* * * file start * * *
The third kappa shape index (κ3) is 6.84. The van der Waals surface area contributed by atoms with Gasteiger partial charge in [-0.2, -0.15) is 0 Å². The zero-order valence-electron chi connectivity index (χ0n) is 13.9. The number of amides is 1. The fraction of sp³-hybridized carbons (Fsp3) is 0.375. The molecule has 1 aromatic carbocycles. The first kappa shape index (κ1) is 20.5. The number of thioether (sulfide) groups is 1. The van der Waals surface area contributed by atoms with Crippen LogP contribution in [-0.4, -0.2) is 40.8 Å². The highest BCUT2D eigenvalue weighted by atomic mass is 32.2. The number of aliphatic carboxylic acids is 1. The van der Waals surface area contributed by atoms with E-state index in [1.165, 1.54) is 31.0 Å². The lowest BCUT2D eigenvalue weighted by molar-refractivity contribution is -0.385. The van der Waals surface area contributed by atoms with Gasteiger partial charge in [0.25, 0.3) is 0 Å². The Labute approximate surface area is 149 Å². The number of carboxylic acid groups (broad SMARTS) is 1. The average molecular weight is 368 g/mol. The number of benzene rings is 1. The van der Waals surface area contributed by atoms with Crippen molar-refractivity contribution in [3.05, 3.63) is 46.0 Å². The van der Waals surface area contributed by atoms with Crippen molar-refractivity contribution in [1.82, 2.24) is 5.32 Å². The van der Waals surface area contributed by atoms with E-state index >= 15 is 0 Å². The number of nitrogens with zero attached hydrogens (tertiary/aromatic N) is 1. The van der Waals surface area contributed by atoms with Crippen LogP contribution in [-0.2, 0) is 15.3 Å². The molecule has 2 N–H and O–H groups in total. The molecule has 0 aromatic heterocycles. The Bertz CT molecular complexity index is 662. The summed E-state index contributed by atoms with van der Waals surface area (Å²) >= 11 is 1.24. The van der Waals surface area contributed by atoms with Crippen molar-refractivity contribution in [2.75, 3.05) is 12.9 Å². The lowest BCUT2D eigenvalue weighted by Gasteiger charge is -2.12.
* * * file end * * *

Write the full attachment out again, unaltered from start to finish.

The third kappa shape index (κ3) is 6.84. The van der Waals surface area contributed by atoms with Gasteiger partial charge in [-0.2, -0.15) is 0 Å². The zero-order valence-electron chi connectivity index (χ0n) is 13.9. The number of amides is 1. The fraction of sp³-hybridized carbons (Fsp3) is 0.375. The molecule has 1 aromatic carbocycles. The first kappa shape index (κ1) is 20.5. The number of thioether (sulfide) groups is 1. The van der Waals surface area contributed by atoms with Crippen LogP contribution in [-0.4, -0.2) is 40.8 Å². The highest BCUT2D eigenvalue weighted by atomic mass is 32.2. The number of aliphatic carboxylic acids is 1. The van der Waals surface area contributed by atoms with E-state index in [1.165, 1.54) is 31.0 Å². The lowest BCUT2D eigenvalue weighted by molar-refractivity contribution is -0.385. The van der Waals surface area contributed by atoms with Gasteiger partial charge in [0.25, 0.3) is 0 Å². The Labute approximate surface area is 149 Å². The number of carboxylic acid groups (broad SMARTS) is 1. The average molecular weight is 368 g/mol. The number of benzene rings is 1. The van der Waals surface area contributed by atoms with Crippen molar-refractivity contribution in [3.05, 3.63) is 46.0 Å². The van der Waals surface area contributed by atoms with Crippen molar-refractivity contribution in [1.82, 2.24) is 5.32 Å². The van der Waals surface area contributed by atoms with E-state index >= 15 is 0 Å². The number of nitrogens with zero attached hydrogens (tertiary/aromatic N) is 1. The van der Waals surface area contributed by atoms with Crippen LogP contribution in [-0.2, 0) is 15.3 Å². The molecule has 2 N–H and O–H groups in total. The molecule has 0 aromatic heterocycles. The Bertz CT molecular complexity index is 662. The summed E-state index contributed by atoms with van der Waals surface area (Å²) >= 11 is 1.24. The van der Waals surface area contributed by atoms with Crippen molar-refractivity contribution in [2.75, 3.05) is 12.9 Å². The lowest BCUT2D eigenvalue weighted by Gasteiger charge is -2.12.